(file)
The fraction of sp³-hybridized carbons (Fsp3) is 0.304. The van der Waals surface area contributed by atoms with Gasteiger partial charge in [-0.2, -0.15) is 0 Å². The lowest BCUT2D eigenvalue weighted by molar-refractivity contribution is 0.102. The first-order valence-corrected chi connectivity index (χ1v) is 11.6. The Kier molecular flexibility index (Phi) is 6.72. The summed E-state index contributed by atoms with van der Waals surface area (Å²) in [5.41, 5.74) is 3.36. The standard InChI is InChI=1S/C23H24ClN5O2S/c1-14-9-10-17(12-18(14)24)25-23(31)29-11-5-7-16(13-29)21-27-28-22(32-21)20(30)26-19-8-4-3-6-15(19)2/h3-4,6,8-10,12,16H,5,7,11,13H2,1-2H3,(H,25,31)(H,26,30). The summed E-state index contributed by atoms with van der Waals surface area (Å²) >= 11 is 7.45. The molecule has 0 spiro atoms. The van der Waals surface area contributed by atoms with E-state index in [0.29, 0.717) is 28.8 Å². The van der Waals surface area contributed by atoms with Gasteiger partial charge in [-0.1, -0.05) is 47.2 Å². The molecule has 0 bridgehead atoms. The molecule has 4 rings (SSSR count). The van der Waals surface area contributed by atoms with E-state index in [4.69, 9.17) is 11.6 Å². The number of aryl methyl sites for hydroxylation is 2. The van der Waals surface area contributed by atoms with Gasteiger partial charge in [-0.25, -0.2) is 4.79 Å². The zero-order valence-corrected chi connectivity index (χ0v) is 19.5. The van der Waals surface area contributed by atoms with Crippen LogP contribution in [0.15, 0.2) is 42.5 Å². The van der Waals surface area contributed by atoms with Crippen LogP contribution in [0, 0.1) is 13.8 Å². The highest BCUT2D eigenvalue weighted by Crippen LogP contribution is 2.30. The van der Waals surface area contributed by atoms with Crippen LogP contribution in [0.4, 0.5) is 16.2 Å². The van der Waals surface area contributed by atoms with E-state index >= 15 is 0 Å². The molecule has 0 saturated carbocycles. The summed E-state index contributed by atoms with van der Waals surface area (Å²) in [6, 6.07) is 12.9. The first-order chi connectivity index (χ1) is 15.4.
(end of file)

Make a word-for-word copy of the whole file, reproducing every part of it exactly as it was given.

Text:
The fraction of sp³-hybridized carbons (Fsp3) is 0.304. The van der Waals surface area contributed by atoms with Gasteiger partial charge in [-0.2, -0.15) is 0 Å². The lowest BCUT2D eigenvalue weighted by molar-refractivity contribution is 0.102. The first-order valence-corrected chi connectivity index (χ1v) is 11.6. The Kier molecular flexibility index (Phi) is 6.72. The summed E-state index contributed by atoms with van der Waals surface area (Å²) in [5.41, 5.74) is 3.36. The standard InChI is InChI=1S/C23H24ClN5O2S/c1-14-9-10-17(12-18(14)24)25-23(31)29-11-5-7-16(13-29)21-27-28-22(32-21)20(30)26-19-8-4-3-6-15(19)2/h3-4,6,8-10,12,16H,5,7,11,13H2,1-2H3,(H,25,31)(H,26,30). The summed E-state index contributed by atoms with van der Waals surface area (Å²) >= 11 is 7.45. The molecule has 0 spiro atoms. The van der Waals surface area contributed by atoms with E-state index in [0.29, 0.717) is 28.8 Å². The van der Waals surface area contributed by atoms with Gasteiger partial charge in [-0.1, -0.05) is 47.2 Å². The molecule has 0 bridgehead atoms. The molecule has 4 rings (SSSR count). The van der Waals surface area contributed by atoms with E-state index in [4.69, 9.17) is 11.6 Å². The number of aryl methyl sites for hydroxylation is 2. The van der Waals surface area contributed by atoms with Gasteiger partial charge in [-0.25, -0.2) is 4.79 Å². The zero-order valence-corrected chi connectivity index (χ0v) is 19.5. The van der Waals surface area contributed by atoms with Crippen LogP contribution in [0.15, 0.2) is 42.5 Å². The van der Waals surface area contributed by atoms with Crippen LogP contribution in [0, 0.1) is 13.8 Å². The highest BCUT2D eigenvalue weighted by Crippen LogP contribution is 2.30. The van der Waals surface area contributed by atoms with Crippen LogP contribution in [0.4, 0.5) is 16.2 Å². The van der Waals surface area contributed by atoms with E-state index >= 15 is 0 Å². The molecule has 0 saturated carbocycles. The summed E-state index contributed by atoms with van der Waals surface area (Å²) in [6, 6.07) is 12.9. The first-order chi connectivity index (χ1) is 15.4.